the powerpoint slides of the talk here

Report
St Benedict’s School
2013 January 29
GEORGES LEMAITRE: Life, Science, and Legacy
Simon Mitton
Vice President, Royal Astronomical Society
Department of the History and Philosophy of Science, University of Cambridge
Fellow, St Edmund’s College, Cambridge
Website www.totalastronomy.com
1
Goals of the Talk
» To describe some of the evidence and history
for why astronomers believe that the universe is
expanding
» To describe what Fr Georges Lemaître
proposed 85 years ago to explain these
observations.
» To show how he followed science and faith as
two roads to the truth.
2
3
The Nature of the Universe
What kind of universe do we inhabit?
What is its history?
What was the Big Bang?
How did galaxies form?
How do we know what we know?
5
Heart of Darkness:
Unraveling the Mysteries of the Invisible Universe
Jeremiah P. Ostriker & Simon Mitton
Cloth | 2013 | $27.95 / £19.95 | ISBN: 9780691134307
288 pp. | 6 x 9 | 16 color illus. 40 halftones.
"If you want a clear and fair assessment of the astonishing
recent progress in understanding the cosmos--and of the
mysteries that remain to be addressed--then this is the book for
you. Ostriker and Mitton write with authority, and with style as
well."--Martin Rees, Master of Trinity College, University of
Cambridge, and Astronomer Royal
Available now at Amazon
Heart of Darkness describes the incredible saga of humankind's quest to unravel the deepest secrets of the
universe. Over the past thirty years, scientists have learned that two little-understood components--dark
matter and dark energy--comprise most of the known cosmos, explain the growth of all cosmic structure,
and hold the key to the universe's fate. The story of how evidence for the so-called "Lambda-Cold Dark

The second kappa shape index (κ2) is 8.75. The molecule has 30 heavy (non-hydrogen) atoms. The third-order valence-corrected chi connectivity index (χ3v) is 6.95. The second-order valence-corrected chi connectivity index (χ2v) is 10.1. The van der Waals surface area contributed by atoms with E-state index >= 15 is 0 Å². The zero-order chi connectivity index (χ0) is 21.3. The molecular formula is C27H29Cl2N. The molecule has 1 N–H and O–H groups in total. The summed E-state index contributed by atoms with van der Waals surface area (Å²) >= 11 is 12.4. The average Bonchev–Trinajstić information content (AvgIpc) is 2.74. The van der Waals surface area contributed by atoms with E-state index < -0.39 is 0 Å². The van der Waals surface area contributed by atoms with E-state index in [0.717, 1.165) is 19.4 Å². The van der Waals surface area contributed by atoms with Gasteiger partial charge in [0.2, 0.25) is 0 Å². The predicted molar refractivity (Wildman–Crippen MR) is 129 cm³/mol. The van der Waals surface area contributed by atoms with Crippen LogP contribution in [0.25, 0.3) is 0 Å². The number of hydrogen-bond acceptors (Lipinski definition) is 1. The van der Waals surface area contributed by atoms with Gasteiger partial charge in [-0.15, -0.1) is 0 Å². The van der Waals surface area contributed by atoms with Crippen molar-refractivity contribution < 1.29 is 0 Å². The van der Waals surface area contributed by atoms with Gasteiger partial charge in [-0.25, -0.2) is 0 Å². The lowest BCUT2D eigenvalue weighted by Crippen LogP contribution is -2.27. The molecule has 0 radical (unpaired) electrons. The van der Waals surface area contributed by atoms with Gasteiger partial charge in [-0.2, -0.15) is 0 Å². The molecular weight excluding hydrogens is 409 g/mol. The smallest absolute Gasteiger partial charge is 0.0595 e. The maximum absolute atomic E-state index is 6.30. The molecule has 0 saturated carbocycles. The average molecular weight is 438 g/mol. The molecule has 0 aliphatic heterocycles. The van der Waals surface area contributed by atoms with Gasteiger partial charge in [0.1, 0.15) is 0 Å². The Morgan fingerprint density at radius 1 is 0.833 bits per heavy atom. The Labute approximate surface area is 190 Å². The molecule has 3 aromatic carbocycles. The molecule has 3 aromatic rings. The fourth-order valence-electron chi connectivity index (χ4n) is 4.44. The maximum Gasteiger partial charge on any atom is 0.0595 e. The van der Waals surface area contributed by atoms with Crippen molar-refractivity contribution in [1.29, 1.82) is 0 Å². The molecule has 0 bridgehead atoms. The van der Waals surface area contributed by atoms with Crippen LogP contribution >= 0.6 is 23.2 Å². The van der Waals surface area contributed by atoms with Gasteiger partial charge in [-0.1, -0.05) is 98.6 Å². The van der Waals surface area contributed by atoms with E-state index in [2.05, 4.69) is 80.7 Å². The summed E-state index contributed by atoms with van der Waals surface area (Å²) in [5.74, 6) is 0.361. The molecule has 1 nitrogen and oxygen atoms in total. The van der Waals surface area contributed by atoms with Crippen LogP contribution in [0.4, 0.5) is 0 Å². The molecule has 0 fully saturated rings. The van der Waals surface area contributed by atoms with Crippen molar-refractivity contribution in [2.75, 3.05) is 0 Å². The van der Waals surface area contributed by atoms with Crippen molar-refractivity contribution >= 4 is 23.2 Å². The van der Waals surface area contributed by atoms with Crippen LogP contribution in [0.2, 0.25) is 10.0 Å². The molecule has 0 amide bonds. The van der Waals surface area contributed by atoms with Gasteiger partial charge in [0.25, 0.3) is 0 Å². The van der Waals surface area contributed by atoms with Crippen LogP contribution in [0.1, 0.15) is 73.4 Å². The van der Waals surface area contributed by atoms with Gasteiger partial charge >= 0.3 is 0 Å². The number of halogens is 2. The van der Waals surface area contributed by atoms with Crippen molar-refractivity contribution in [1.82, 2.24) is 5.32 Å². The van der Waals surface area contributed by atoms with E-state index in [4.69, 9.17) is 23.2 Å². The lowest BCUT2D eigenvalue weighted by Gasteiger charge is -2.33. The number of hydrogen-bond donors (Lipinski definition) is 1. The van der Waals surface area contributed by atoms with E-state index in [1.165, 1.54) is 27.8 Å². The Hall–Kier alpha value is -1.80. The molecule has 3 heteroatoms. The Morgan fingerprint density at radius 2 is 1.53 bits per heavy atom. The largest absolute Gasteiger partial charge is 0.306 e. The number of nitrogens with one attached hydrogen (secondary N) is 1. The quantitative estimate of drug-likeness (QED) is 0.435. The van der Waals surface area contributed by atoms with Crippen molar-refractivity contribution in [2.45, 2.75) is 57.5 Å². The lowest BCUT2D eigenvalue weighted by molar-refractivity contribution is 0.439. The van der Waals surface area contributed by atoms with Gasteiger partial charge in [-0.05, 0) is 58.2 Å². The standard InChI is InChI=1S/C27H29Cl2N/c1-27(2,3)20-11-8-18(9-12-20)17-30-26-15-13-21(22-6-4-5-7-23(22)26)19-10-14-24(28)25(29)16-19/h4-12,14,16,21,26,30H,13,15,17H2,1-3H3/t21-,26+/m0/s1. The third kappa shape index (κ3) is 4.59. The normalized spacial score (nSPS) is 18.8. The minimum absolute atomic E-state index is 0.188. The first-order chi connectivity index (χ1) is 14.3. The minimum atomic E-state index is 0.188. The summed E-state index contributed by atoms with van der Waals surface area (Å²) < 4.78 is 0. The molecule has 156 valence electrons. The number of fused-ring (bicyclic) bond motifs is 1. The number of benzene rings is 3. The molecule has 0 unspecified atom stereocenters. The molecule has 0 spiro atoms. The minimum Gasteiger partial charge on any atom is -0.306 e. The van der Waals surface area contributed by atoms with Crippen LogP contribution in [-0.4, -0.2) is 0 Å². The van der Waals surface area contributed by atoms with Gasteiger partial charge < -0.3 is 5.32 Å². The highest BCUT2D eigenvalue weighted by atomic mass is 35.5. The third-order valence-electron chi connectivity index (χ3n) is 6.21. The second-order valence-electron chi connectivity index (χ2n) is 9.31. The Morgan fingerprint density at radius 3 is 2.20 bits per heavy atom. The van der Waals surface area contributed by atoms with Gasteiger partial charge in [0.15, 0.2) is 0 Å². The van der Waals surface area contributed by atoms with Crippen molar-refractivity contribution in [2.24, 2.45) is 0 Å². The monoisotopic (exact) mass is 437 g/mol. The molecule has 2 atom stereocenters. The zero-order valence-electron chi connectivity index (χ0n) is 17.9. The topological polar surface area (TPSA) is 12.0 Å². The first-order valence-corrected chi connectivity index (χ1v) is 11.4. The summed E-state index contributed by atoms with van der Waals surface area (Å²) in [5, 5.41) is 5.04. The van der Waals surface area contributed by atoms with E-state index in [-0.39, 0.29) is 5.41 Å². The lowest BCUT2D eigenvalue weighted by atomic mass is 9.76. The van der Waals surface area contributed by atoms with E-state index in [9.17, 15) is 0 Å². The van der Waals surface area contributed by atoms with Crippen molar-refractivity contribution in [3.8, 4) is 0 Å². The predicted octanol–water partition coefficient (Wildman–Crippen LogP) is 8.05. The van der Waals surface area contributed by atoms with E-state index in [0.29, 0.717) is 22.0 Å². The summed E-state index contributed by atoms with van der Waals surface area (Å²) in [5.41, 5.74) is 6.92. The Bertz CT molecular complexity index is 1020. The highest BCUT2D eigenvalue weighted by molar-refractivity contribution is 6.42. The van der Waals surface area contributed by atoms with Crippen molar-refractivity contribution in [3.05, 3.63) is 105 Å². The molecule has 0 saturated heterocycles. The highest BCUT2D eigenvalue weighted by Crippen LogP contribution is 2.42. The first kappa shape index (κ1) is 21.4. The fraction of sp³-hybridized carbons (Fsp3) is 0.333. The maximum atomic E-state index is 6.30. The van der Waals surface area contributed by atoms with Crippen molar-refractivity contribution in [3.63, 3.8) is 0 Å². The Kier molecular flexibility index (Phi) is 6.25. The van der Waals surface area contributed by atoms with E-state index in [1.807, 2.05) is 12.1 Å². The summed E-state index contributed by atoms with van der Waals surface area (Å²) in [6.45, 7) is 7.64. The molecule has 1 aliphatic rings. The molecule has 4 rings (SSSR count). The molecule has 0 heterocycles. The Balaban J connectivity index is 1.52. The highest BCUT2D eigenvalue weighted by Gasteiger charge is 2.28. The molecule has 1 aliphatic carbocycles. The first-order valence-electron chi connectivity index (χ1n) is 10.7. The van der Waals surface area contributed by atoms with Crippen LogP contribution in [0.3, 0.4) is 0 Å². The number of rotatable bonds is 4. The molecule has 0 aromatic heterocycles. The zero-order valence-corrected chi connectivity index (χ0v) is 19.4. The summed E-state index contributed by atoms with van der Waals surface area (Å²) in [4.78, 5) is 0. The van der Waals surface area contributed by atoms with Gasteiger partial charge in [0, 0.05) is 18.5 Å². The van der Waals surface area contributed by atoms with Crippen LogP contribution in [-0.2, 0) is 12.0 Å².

Matter" model of cosmology has been gathered by generations of scientists throughout the world is told
here by one of the pioneers of the field, Jeremiah Ostriker, and his coauthor Simon Mitton.
Newton’s Principia
Quick Question
What did the other person
on the title page write?
7
Andromeda galaxy - our nearest neighbour
8
Looking through Space and Time
A light year – the distance
light travels in one year
(10,000,000,000,000 km)
Galaxy 50 million
light years away
It looked like this
50 million years
ago
A telescope is
a time
machine!
9
100,000 light years
Dark
matter halo
Solar system
Disc of the Galaxy
10
Voyage to the centre of the Milky Way
REAL Photographs, not a simulation
11
Coma cluster of galaxies
40 million light years
12
Einstein's Theory of General
Relativity
•In 1916, Albert Einstein published
his Theory of General Relativity.
•It replaced Newton’s clockwork
universe. Einstein’s described
gravity as a geometric property of
space and time. This was a truly
revolutionary idea about the
universe.
13
Step 1 to a Great Discovery
In 1915 Einstein published the
General Theory of Relativity, a
theory of gravity that includes
the “time” dimension
Arthur Eddington in Cambridge understands that
Einstein’s maths can be used to figure out the properties
and behaviour of the entire universe
At the Total Eclipse of the Sun in 1919 Eddington confirms
Einstein’s theory, which thereafter is how mathematicians
Einstein and Eddington, The Observatories
work out what’s
what in the universe
14
The Static Universe Model
•One hundred years ago,
astronomers thought:
•The universe was unchanging through time.
•The stars of our galaxy (the Milky Way) made
up the whole universe
•The galaxy was nearly motionless
•Physicists trying to create a model
for the universe had to match these
"facts".
•The challenge to these facts started
in Cambridge as early as 1917
15
Lemaître in Cambridge 1923 - 24
•Arthur Eddington, mathematician and
astronomer at Cambridge, having proved the
Theory of General Relativity in 1919, and
became the world expert on Einstein’s
theory
•Georges Lemaître, the priest with a
doctorate in theology, worked with Eddington
on finding solutions to Einstein’s equations.
Their aim was to find what properties of the
universe were allowed by Einstein. In other
words, answer the question “What type of
universe are we living in?” A BIG question!
16
Step 2 to a Great Discovery
1923-24. Georges Lemaître and Arthur
Eddington in Cambridge work together on
Einstein’s models of the universe
1924 Lemaître the theorist goes to the
other Cambridge (Boston, USA) to work at
Harvard and MIT. He meets astronomers
who use large telescopes to view the
distant universe: Vesto Slipher and also
Edwin Hubble, with both of whom he
discusses model universes
17
The Fate of the Universe